He did a similar character in the very funny war parody In the Loop in 2009. I loved the fact that he wasn’t jumping at just the big budget films like The Incredible Burt Wonderstone. That was disappointing, but his role as the casino manager who hired Steve Carell, he was perfect. He was tough, yet seemed like a real person. He wasn’t just a clichéd movie type boss screaming at the top of his lungs. Even the way he throws out a line like “My son likes the s**t you guys do, but I’m not into magic. I’m into getting butts in the seats!”
Last year he was in one of the more underrated movies – Not Fade Away. It’s a must for any music lover. It was written by a writer from The Soprano’s and takes place in New Jersey in the ‘60s. Gandolfini plays a working class father who doesn’t like the garage band his son has formed. They argue about politics and life. Things aren’t made a lot more emotional with the fact that he has terminal cancer but still puts on a brave face as the family patriarch. There’s a scene where he hands his son money that had me bawling in my seat.
In the Brad Pitt movie Killing Them Softly from last year, he played a character he did often. He was a hit man. It was the best performance in the movie (that had many Oscar nominees). He was an alcoholic, and Pitt decided he was drinking and running around too much to do the job.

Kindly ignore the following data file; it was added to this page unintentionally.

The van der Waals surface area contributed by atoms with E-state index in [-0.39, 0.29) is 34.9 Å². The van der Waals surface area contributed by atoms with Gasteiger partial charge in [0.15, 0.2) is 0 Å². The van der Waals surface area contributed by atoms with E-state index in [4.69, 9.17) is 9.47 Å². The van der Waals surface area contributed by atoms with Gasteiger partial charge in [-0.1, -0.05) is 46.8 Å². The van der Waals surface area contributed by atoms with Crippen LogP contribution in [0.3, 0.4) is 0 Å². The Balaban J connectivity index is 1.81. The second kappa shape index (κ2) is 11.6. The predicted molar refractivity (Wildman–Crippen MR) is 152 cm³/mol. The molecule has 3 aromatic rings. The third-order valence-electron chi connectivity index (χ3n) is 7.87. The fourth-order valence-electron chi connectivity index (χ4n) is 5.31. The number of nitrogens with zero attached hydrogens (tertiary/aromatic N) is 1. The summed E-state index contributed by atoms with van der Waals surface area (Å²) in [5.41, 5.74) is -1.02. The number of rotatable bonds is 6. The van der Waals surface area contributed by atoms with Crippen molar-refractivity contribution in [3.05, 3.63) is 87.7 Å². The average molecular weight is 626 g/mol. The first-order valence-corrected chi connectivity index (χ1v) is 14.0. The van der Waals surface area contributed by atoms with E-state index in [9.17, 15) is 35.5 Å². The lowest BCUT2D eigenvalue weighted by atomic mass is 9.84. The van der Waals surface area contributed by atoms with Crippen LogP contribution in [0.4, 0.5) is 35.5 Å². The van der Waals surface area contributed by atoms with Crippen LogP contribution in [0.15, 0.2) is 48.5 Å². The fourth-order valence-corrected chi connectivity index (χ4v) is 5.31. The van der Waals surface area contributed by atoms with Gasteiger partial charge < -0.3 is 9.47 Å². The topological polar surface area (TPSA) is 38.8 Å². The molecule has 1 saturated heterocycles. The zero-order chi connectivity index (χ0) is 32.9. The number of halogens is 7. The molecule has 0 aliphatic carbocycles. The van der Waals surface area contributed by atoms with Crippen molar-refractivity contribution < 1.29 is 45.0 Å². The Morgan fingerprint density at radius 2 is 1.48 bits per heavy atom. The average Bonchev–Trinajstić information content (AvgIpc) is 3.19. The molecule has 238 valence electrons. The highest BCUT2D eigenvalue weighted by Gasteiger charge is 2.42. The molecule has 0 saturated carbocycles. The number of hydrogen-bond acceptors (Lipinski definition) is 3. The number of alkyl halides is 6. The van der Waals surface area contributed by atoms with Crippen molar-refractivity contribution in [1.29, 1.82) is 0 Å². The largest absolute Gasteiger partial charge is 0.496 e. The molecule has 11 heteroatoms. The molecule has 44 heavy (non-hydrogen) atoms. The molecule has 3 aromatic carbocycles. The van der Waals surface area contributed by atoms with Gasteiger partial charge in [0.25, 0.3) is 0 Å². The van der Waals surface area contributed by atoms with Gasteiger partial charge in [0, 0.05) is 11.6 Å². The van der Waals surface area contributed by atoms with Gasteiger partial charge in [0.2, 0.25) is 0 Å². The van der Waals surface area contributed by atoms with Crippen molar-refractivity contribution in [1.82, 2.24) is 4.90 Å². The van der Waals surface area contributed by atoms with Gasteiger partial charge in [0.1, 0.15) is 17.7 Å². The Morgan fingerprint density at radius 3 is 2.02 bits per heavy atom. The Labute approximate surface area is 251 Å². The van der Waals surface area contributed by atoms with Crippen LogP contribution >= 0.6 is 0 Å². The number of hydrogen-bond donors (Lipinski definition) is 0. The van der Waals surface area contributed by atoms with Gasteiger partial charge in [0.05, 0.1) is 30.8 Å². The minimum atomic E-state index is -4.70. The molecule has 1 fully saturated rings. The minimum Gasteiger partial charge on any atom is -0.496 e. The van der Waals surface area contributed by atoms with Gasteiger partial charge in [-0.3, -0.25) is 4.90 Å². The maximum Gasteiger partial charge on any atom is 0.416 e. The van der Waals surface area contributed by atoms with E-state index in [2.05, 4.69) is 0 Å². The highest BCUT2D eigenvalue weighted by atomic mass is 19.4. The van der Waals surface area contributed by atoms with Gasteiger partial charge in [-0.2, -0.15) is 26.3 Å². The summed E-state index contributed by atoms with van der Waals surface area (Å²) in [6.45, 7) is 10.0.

I thought of the indie movie Welcome to the Rileys from 2010 – he did something rather amazing. He got a great performance out of Kristen Stewart! The film was touching, and watching he and (Oscar winner) Melissa Leo as a couple having problems in their marriage, was great casting.
It’s strange how watching Gandolfini on the late night shows, he would open up, but also seemed a bit shy. I thought about Letterman when I heard that Gandolfini had a 1-year-old child with his second wife. Having a child later in life is one of the things people knocked Letterman for when he had a son seven years ago.